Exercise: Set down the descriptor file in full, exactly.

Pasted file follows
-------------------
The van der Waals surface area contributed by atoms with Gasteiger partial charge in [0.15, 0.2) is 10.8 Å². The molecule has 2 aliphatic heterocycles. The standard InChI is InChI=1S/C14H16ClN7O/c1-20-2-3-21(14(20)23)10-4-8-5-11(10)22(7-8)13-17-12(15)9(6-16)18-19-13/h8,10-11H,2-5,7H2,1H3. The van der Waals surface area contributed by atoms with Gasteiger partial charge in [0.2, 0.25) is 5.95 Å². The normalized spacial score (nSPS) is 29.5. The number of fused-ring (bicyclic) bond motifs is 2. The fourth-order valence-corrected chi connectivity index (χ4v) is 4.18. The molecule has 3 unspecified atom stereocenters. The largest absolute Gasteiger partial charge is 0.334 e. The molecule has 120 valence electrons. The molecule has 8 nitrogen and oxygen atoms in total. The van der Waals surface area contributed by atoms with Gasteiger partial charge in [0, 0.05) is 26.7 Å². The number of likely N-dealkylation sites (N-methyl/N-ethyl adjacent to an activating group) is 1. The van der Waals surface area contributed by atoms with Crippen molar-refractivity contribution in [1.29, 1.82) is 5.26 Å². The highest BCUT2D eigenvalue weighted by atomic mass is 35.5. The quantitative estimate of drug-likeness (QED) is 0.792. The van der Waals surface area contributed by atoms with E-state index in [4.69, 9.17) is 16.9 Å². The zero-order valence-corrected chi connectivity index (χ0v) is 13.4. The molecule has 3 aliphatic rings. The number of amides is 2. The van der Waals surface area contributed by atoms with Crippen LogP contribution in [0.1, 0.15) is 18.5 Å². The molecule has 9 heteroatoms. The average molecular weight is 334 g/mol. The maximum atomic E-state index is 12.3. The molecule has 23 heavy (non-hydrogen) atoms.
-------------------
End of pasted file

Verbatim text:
The van der Waals surface area contributed by atoms with Gasteiger partial charge in [0.15, 0.2) is 10.8 Å². The molecule has 2 aliphatic heterocycles. The standard InChI is InChI=1S/C14H16ClN7O/c1-20-2-3-21(14(20)23)10-4-8-5-11(10)22(7-8)13-17-12(15)9(6-16)18-19-13/h8,10-11H,2-5,7H2,1H3. The van der Waals surface area contributed by atoms with Gasteiger partial charge in [0.2, 0.25) is 5.95 Å². The normalized spacial score (nSPS) is 29.5. The number of fused-ring (bicyclic) bond motifs is 2. The fourth-order valence-corrected chi connectivity index (χ4v) is 4.18. The molecule has 3 unspecified atom stereocenters. The largest absolute Gasteiger partial charge is 0.334 e. The molecule has 120 valence electrons. The molecule has 8 nitrogen and oxygen atoms in total. The van der Waals surface area contributed by atoms with Gasteiger partial charge in [0, 0.05) is 26.7 Å². The number of likely N-dealkylation sites (N-methyl/N-ethyl adjacent to an activating group) is 1. The van der Waals surface area contributed by atoms with Crippen molar-refractivity contribution in [1.29, 1.82) is 5.26 Å². The highest BCUT2D eigenvalue weighted by atomic mass is 35.5. The quantitative estimate of drug-likeness (QED) is 0.792. The van der Waals surface area contributed by atoms with E-state index in [4.69, 9.17) is 16.9 Å². The zero-order valence-corrected chi connectivity index (χ0v) is 13.4. The molecule has 3 aliphatic rings. The number of amides is 2. The van der Waals surface area contributed by atoms with Crippen LogP contribution in [0.1, 0.15) is 18.5 Å². The molecule has 9 heteroatoms. The average molecular weight is 334 g/mol. The maximum atomic E-state index is 12.3. The molecule has 23 heavy (non-hydrogen) atoms.